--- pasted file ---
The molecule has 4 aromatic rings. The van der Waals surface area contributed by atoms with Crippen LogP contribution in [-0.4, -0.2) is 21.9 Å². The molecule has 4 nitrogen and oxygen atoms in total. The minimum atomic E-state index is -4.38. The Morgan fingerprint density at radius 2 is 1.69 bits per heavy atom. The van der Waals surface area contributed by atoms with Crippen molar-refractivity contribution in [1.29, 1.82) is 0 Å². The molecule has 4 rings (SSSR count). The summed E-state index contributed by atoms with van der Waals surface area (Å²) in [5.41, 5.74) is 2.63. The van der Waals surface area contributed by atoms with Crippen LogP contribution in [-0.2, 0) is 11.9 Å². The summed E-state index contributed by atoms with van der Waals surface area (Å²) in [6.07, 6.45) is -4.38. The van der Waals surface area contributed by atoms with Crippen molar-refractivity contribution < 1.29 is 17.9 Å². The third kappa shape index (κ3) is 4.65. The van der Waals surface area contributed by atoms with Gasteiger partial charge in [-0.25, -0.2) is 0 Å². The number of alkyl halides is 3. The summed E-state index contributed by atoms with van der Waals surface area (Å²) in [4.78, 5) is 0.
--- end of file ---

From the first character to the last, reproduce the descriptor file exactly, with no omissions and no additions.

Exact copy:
The molecule has 4 aromatic rings. The van der Waals surface area contributed by atoms with Crippen LogP contribution in [-0.4, -0.2) is 21.9 Å². The molecule has 4 nitrogen and oxygen atoms in total. The minimum atomic E-state index is -4.38. The Morgan fingerprint density at radius 2 is 1.69 bits per heavy atom. The van der Waals surface area contributed by atoms with Crippen molar-refractivity contribution in [1.29, 1.82) is 0 Å². The molecule has 4 rings (SSSR count). The summed E-state index contributed by atoms with van der Waals surface area (Å²) in [5.41, 5.74) is 2.63. The van der Waals surface area contributed by atoms with Crippen LogP contribution in [-0.2, 0) is 11.9 Å². The summed E-state index contributed by atoms with van der Waals surface area (Å²) in [6.07, 6.45) is -4.38. The van der Waals surface area contributed by atoms with Crippen molar-refractivity contribution < 1.29 is 17.9 Å². The third kappa shape index (κ3) is 4.65. The van der Waals surface area contributed by atoms with Gasteiger partial charge in [-0.25, -0.2) is 0 Å². The number of alkyl halides is 3. The summed E-state index contributed by atoms with van der Waals surface area (Å²) in [4.78, 5) is 0.